Though, while Islam does not seek to make human beings “absolutely equal” in terms of wealth such as Marxism when the source of wealth disparities are rooted in exploitative practices. Neither Islam would find objectionable and outright haram, i.e. the discriminatory racial issuing of high usurious loan, challenging such wealth inequality is not Un-Islamic, nor would the only goal of Muslims be to ensure the population at the receiving end of these unjust economic practices have their basic needs met. Theoretically speaking, if African-American families had their basic needs met in terms of food, clothing, and shelter (which is not the case), yet wealth disparities were still being facilitated due to racially discriminatory high-interest loans, this would fail to live up to Islamic standards of justice.  The fact that Islam emphasizes earning one’s wealth in ways which are halal (Islamically permissible) is an indications of this fact. On the day of judgment, humans will be questioned as to their wealth and how they earned it.  

Abdullah Andalusi’s Critique of CRT is just as applicable to non-CRT, Antiracism Scholarship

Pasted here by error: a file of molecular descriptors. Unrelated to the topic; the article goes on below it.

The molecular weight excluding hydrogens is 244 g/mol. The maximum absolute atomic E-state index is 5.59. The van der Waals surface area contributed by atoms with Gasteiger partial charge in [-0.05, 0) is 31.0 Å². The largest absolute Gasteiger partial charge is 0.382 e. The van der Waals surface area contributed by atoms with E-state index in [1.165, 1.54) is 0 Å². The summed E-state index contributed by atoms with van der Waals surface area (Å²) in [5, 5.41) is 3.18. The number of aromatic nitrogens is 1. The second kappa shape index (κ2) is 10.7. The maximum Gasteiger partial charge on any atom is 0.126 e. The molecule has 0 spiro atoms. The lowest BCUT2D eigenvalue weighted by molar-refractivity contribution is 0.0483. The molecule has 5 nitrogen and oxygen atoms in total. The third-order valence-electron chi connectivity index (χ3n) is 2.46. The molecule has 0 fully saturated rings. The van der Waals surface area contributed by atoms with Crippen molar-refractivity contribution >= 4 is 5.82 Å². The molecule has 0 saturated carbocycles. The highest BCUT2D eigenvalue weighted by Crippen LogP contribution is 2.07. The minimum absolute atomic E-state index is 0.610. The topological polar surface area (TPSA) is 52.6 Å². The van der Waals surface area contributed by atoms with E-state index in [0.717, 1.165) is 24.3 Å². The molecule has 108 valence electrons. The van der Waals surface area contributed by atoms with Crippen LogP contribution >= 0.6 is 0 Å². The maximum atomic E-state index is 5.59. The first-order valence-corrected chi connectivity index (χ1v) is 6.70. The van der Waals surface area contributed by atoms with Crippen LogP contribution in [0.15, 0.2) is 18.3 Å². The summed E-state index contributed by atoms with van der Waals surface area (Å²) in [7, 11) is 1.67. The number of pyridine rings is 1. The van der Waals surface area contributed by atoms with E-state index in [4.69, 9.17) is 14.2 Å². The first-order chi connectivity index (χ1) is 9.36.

Like Muslim anti-critical race theorists Daniel Haqiqajtou, Abdullah Andalusia also posit that Muslims can learn about structural racism and “without having to read a single book of Derrick Bell or any of the coterie of CRT writers.” He then discusses how several of the studies I cited are outside the realm of critical race theory.  Abdullah Andalusi like Daniel Haqiqajtou fails to explain how scholarship on structural racism and studies on structural racism would not be a victim to the same critique as Bell. For example, the study I cited on wealth disparity between Blacks and Whites comes from an organization titled Equality of Opportunity Project, whose research is rooted in some liberal egalitarian premises that Abdullah Andalusi finds problematic in Bell. Abdullah Andalusi, based upon his same contentions against Bell would be forced to argue how the liberal assumptions of this study mean Muslims should reject it.